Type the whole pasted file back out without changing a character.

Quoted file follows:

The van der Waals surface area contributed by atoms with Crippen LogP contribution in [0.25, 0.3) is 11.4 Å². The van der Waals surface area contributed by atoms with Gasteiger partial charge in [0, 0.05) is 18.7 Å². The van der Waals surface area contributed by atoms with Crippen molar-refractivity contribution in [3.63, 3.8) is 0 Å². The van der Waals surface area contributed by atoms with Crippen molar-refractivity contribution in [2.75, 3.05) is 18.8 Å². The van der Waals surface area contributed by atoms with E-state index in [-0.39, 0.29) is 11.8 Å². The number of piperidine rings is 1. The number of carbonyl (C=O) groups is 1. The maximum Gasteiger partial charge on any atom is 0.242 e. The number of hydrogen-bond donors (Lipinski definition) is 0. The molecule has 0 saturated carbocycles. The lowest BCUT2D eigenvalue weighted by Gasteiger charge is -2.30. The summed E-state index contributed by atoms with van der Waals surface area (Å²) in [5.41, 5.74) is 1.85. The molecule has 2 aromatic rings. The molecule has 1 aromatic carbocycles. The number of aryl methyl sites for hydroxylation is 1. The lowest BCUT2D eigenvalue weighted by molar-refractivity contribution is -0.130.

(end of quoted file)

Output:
The van der Waals surface area contributed by atoms with Crippen LogP contribution in [0.25, 0.3) is 11.4 Å². The van der Waals surface area contributed by atoms with Gasteiger partial charge in [0, 0.05) is 18.7 Å². The van der Waals surface area contributed by atoms with Crippen molar-refractivity contribution in [3.63, 3.8) is 0 Å². The van der Waals surface area contributed by atoms with Crippen molar-refractivity contribution in [2.75, 3.05) is 18.8 Å². The van der Waals surface area contributed by atoms with E-state index in [-0.39, 0.29) is 11.8 Å². The number of piperidine rings is 1. The number of carbonyl (C=O) groups is 1. The maximum Gasteiger partial charge on any atom is 0.242 e. The number of hydrogen-bond donors (Lipinski definition) is 0. The molecule has 0 saturated carbocycles. The lowest BCUT2D eigenvalue weighted by Gasteiger charge is -2.30. The summed E-state index contributed by atoms with van der Waals surface area (Å²) in [5.41, 5.74) is 1.85. The molecule has 2 aromatic rings. The molecule has 1 aromatic carbocycles. The number of aryl methyl sites for hydroxylation is 1. The lowest BCUT2D eigenvalue weighted by molar-refractivity contribution is -0.130.